Skinny or narrow homes are now back in style and in demand.
The land is getting expensive, population booming, the rate of single dwellers are some of the changes in the real estate market. Gone are the days of mega houses built for a big family before the boomers came in. Most Millenniums live in an SRO, single room occupancy, high rises.
Vertical living covers air space. Having a false balcony with a narrow ledge is a selling point, I suppose. You can open your patio door and a place for outdoor smoking. Most of these rooms are non-smoking facility which is a good idea.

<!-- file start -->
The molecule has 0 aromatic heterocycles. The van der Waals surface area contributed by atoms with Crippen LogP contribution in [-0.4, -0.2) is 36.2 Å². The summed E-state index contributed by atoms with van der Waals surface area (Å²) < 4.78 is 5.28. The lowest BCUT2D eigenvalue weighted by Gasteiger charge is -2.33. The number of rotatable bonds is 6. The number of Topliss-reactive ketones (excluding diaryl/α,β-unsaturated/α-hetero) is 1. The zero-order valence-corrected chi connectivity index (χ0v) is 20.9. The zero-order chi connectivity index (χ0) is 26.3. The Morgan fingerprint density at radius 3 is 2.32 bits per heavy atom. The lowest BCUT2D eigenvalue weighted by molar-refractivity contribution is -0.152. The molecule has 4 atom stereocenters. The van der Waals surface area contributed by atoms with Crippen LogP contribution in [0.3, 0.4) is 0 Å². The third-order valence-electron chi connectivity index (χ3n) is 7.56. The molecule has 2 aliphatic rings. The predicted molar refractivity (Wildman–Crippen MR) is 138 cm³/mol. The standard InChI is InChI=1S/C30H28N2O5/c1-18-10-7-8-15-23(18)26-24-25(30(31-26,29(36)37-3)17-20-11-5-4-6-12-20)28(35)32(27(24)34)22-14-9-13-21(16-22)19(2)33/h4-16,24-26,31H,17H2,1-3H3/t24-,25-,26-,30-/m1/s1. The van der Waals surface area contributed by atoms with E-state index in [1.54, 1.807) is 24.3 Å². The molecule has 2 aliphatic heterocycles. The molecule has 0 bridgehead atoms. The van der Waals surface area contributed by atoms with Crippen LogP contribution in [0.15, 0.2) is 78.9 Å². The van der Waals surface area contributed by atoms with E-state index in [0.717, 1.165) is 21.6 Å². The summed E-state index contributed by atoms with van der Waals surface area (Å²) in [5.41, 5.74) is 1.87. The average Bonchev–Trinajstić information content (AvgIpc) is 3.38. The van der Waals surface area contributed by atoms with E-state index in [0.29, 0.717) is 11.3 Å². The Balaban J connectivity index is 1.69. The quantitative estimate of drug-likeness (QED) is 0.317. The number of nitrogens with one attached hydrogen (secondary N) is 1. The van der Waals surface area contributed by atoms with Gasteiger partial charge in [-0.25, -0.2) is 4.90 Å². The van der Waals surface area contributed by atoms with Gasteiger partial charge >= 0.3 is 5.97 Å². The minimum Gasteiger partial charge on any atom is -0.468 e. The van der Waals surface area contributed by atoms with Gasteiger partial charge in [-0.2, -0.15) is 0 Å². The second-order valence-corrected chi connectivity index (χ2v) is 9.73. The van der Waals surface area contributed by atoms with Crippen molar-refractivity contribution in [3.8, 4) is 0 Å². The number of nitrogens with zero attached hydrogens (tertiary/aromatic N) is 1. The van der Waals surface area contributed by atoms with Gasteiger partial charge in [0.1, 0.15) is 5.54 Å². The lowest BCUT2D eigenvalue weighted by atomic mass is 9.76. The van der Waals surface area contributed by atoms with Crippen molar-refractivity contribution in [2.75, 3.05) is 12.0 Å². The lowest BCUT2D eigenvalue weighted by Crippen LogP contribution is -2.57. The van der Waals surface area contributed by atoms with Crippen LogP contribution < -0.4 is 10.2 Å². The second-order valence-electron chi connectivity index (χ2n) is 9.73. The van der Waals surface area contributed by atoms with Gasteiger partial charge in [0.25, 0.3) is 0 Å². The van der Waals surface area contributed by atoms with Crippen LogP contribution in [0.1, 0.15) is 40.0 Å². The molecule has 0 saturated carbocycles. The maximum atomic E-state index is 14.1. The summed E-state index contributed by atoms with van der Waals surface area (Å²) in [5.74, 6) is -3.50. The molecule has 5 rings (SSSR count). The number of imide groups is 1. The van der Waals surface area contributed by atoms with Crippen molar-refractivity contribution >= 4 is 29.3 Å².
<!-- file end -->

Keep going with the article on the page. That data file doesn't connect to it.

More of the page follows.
In Gastown, where the statue of Gassy Jack stands, across it is an iconic narrow building and expands wider to fill a triangular city lot. This is a heritage building that fascinates me and still has to find the story of it.
The Jack Chow Insurance attached to a pink and teal coloured structure is listed in The Guinness World Record as the skinniest building in the world. Historically, it was known as Sam Kee Building erected in 1913 at the corner of East Pender and Carrell Street with its very own alley named Shanghai Alley or Chinatown Heritage Alley. A guided tour is opened to the public, but if you are claustrophobic, this is not a place for you. Also, when a group enters the building, we can only walk around in a single file.